To be called a “hill” in Lithuania, it needs to be just a few feet tall, since the landscape, woods and meadows are flat as far as the eye can see. The location of the Hill of the Crosses is not far from the northern Lithuanian city of Siauliai. Someone traveling to Lithuania that wants to understand the country, cannot miss going to the Hill of Crosses.
And indeed “many people, many pilgrims, come here from all over the world, including from Poland, Spain, Italy, and even from Asia. They come here to experience the holiness of the place,” says Father Andrius Dobrovolska, a priest involved in its history since the visit of Pope St. John Paul II.
Today, the crosses piled on this little hill, they say, are about 100,000, even if they are unable to count those that had been removed numerous times during Communism and then replaced, little by little, time and time again.
Numbers aside, it is the story that counts, even if the beginnings are rather obscure. Perhaps a votive offering for a miraculous recovery was the first ‘cross’ planted here. Soon the crosses became tens, hundreds, until, after the end of the Second World War, when Lithuania fell under atheistic Soviet Communist control.
“The Hill of Crosses is from one point of view a holy place, and on the other, a symbolic place, representing the struggle of the Lithuanians during the Communist period, to keep their faith alive. It became a kind of battlefield because the Communists were constantly trying to destroy it, to break down the crosses, but the people put them back at night. That’s why it’s a symbol of the struggle for independence.”
At least four times, when under Communism, the Communists removed all the crosses, but each time after, there was a new flowering of crosses. The people were not deterred. When the long-awaited independence brought with it religious freedom, the Polish Pope John Paul II decided that such a tenacious faith deserved the Pope’s homage, with a historic visit in September 1993; and the photos of the Polish Pope walking among those thousands of crosses have made the story of that visit extraordinary.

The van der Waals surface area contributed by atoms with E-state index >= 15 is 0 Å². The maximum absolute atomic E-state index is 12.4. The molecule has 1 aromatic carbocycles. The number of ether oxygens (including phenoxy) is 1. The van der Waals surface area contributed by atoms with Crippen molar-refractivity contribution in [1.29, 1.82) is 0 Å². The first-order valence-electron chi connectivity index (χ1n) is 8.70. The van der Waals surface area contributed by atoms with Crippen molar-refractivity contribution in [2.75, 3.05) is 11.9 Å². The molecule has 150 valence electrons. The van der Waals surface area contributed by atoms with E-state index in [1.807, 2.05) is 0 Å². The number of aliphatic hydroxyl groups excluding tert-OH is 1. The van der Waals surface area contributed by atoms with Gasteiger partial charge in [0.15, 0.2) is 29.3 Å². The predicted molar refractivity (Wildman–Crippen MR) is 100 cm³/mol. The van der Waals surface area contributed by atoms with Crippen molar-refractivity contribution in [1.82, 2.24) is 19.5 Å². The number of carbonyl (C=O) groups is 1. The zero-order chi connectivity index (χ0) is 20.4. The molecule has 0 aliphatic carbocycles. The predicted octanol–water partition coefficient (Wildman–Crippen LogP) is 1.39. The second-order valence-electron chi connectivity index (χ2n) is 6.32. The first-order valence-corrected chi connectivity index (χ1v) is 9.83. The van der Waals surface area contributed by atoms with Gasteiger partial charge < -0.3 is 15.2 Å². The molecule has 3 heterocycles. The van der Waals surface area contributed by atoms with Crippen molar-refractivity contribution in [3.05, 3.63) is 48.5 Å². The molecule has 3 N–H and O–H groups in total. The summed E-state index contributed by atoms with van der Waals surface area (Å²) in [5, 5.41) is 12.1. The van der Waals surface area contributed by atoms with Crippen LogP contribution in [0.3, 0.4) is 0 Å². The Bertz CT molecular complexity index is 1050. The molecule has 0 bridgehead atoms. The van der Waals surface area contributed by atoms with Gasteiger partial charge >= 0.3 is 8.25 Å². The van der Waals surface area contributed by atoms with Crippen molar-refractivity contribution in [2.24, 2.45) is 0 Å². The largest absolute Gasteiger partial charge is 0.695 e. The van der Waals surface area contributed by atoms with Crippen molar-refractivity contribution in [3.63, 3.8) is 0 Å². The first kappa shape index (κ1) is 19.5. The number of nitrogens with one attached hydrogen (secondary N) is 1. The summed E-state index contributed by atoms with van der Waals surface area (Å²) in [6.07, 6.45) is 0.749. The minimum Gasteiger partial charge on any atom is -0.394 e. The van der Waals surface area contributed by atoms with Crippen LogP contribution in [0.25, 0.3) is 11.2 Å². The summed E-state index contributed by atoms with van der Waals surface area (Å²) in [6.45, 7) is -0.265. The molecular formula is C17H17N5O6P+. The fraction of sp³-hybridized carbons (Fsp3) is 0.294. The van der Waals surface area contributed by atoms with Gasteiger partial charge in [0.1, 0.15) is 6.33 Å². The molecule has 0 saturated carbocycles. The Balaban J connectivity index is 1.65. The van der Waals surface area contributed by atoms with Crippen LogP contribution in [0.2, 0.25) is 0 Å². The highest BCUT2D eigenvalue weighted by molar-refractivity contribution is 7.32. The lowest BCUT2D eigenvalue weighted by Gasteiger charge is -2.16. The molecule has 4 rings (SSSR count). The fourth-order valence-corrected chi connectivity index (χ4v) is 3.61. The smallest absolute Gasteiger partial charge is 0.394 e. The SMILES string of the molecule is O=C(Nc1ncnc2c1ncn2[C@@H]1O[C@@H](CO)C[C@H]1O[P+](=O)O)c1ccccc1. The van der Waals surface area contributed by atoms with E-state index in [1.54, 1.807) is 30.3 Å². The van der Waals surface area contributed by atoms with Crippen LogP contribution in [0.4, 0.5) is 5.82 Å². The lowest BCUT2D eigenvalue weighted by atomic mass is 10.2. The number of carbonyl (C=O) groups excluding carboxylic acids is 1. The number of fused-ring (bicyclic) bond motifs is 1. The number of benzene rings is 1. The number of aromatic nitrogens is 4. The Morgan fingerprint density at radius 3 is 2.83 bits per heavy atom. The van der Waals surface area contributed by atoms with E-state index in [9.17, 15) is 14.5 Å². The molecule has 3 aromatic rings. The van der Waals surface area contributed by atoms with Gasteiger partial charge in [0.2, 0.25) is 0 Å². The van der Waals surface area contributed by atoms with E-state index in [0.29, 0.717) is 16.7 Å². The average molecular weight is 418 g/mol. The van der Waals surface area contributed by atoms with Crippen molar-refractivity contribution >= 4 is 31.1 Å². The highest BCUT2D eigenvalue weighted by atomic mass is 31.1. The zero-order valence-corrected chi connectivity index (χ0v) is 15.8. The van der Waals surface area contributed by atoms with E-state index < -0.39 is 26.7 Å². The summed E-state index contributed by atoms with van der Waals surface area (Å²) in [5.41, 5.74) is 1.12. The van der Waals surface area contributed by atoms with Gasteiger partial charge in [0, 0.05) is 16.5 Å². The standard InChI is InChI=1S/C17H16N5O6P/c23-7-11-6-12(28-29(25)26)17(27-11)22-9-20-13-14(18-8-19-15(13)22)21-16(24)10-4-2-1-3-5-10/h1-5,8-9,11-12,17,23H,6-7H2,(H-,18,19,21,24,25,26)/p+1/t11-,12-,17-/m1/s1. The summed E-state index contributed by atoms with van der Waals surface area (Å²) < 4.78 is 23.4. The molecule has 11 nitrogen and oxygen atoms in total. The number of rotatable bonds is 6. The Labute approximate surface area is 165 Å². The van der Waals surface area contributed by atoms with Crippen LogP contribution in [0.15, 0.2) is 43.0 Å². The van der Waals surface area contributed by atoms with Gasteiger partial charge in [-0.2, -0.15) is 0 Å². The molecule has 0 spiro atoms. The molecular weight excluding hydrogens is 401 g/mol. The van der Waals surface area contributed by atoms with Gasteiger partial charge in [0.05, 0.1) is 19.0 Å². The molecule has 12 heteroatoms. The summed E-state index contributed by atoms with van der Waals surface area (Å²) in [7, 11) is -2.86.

“John Paul II came here, he celebrated Mass, it was autumn like now, but it was very cold, so he thought it would be nice to have a place for the pilgrims, so that they would have some shelter, even in the case of cold, rain …” recalled Father Andrius.
Hence the request to the Franciscans, to build the convent which now stands next to the hill, where Father Andrius lives together with two other Franciscans, who are busy welcoming hundreds of visitors every day. The story tells that the idea of the convent came to the traveler Pope just a week later, visiting the Sanctuary of La Verna, in Italy.
“The stigmata are the symbol of the cross,” Father Andrius explains, “so St. John Paul II clearly thought that there was a relationship between these two places, because this is the hill of crosses, and La Verna as it is known is the place where St. Francis received the stigmata.”
With the passing of years, other improvements were made, like parking lots, toilets, souvenir shops; now, all tourist guides recommend a visit here. Among other things, with many of the crosses being artistically of value, the Hill is also a UNESCO World Heritage Site. However, its true value will always lie in what it means to the faith and appreciation for religious freedom in Lithuania.